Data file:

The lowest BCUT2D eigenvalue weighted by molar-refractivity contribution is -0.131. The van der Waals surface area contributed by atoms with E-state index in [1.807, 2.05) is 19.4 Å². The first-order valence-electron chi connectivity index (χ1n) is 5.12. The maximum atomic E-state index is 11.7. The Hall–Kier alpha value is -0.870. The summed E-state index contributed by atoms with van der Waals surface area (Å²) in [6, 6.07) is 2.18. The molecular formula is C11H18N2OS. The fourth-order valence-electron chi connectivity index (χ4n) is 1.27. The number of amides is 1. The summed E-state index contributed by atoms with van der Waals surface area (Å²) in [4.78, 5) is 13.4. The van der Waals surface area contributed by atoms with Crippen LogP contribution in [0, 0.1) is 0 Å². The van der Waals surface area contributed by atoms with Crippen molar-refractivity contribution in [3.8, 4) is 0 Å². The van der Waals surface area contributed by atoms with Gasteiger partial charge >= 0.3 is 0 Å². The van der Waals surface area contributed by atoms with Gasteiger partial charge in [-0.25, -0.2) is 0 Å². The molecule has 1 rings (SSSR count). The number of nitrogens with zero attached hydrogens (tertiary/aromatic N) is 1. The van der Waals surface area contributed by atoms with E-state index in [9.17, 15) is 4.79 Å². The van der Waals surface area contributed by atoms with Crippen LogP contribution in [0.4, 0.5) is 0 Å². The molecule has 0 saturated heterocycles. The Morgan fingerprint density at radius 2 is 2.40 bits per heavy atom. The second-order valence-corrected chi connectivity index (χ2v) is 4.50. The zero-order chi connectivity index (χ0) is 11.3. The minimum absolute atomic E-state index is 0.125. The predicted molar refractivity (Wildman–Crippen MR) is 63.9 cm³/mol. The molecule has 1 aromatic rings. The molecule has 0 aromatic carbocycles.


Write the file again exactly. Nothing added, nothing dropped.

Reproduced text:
The lowest BCUT2D eigenvalue weighted by molar-refractivity contribution is -0.131. The van der Waals surface area contributed by atoms with E-state index in [1.807, 2.05) is 19.4 Å². The first-order valence-electron chi connectivity index (χ1n) is 5.12. The maximum atomic E-state index is 11.7. The Hall–Kier alpha value is -0.870. The summed E-state index contributed by atoms with van der Waals surface area (Å²) in [6, 6.07) is 2.18. The molecular formula is C11H18N2OS. The fourth-order valence-electron chi connectivity index (χ4n) is 1.27. The number of amides is 1. The summed E-state index contributed by atoms with van der Waals surface area (Å²) in [4.78, 5) is 13.4. The van der Waals surface area contributed by atoms with Crippen LogP contribution in [0, 0.1) is 0 Å². The van der Waals surface area contributed by atoms with Crippen molar-refractivity contribution in [3.8, 4) is 0 Å². The van der Waals surface area contributed by atoms with Gasteiger partial charge >= 0.3 is 0 Å². The van der Waals surface area contributed by atoms with Gasteiger partial charge in [-0.25, -0.2) is 0 Å². The molecule has 1 rings (SSSR count). The number of nitrogens with zero attached hydrogens (tertiary/aromatic N) is 1. The van der Waals surface area contributed by atoms with E-state index in [9.17, 15) is 4.79 Å². The van der Waals surface area contributed by atoms with Crippen LogP contribution in [0.4, 0.5) is 0 Å². The molecule has 0 saturated heterocycles. The Morgan fingerprint density at radius 2 is 2.40 bits per heavy atom. The second-order valence-corrected chi connectivity index (χ2v) is 4.50. The zero-order chi connectivity index (χ0) is 11.3. The minimum absolute atomic E-state index is 0.125. The predicted molar refractivity (Wildman–Crippen MR) is 63.9 cm³/mol. The molecule has 1 aromatic rings. The molecule has 0 aromatic carbocycles.